Last Updated Nov 22, 2017 10:11 AM EST
A United States Navy aircraft with 11 crew members and passengers on board crashed into the ocean southeast of Okinawa, Japan, on Wednesday, the U.S. 7th Fleet said in a statement.
The aircraft was headed to the USS Ronald Reagan aircraft carrier, which is deployed to the Philippine Sea. A search and rescue operation was launched from the carrier, the Seventh Fleet said. It said later that a search was still underway for three missing personnel, and that eight had been rescued in good condition.
"Our entire focus is on finding all of our Sailors," Rear Adm. Marc H. Dalton, the Commander of the 7th Fleet's Task Force 70 said later in a statement. "U.S. and Japanese ships and aircraft are searching the area of the crash, and we will be relentless in our efforts."
Japanese Minister of Defence Itsunori Onodera told reporters that U.S. Navy officials had informed him the crash could be the result of engine problems.
The Reagan was operating in the Philippine Sea during a joint exercise with Japan's Maritime Self-Defense Force when the twin-propeller plane crashed at 2:45 p.m. Japan time. The cause of the crash was not immediately clear and the incident will be investigated, the Navy said.
President Trump said in a tweet Wednesday morning that he was monitoring the situation.
U.S. and Japanese naval ships and aircraft are searching for the missing. Japan's Defense Ministry said the crash site is about 90 miles northwest of Okinotorishima, a Japanese atoll.
The names of the crew and passengers are being withheld pending notification of next of kin.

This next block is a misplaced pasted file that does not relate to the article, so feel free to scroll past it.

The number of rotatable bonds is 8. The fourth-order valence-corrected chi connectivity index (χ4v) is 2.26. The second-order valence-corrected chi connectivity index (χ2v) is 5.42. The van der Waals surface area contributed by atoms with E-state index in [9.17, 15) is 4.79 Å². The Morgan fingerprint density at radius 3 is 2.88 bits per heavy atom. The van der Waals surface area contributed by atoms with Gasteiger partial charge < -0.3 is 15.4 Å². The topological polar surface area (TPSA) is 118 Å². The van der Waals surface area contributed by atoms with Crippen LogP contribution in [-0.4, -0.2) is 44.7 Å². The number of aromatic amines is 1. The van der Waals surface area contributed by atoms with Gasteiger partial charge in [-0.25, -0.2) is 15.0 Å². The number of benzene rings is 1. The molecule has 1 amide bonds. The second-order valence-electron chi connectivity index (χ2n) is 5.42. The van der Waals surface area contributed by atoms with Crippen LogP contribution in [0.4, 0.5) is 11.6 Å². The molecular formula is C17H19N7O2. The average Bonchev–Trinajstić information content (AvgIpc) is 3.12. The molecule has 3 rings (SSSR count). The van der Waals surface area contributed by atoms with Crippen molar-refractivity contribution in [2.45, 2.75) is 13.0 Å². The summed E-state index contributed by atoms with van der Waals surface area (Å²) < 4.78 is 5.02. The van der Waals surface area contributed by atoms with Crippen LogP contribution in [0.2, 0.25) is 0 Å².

Philippine military spokesman Maj. Gen. Restituto Padilla said his military alerted its ships and aircraft shortly after learning about the crash but could not provide help because of the distance from the country.
The Nov. 16-26 joint exercise in waters off Okinawa has been described by the Navy as the "premier training event" between the U.S. and Japanese navies, designed to increase defensive readiness and interoperability in air and sea operations.
The Navy's Japan-based 7th Fleet has had two fatal accidents in Asian waters this year, leaving 17 sailors dead and prompting the, including the 7th Fleet commander.
Thenear Singapore in August, leaving 10 U.S. sailors dead. Seven sailors died in June when the off Japan.
The Navy has concluded that the collisions were avoidable and resulted from widespread failures by the crews and commanders, who didn't quickly recognize and respond to unfolding emergencies. A Navy report recommended numerous changes to address the problems, ranging from improved training to increasing sleep and stress management for sailors.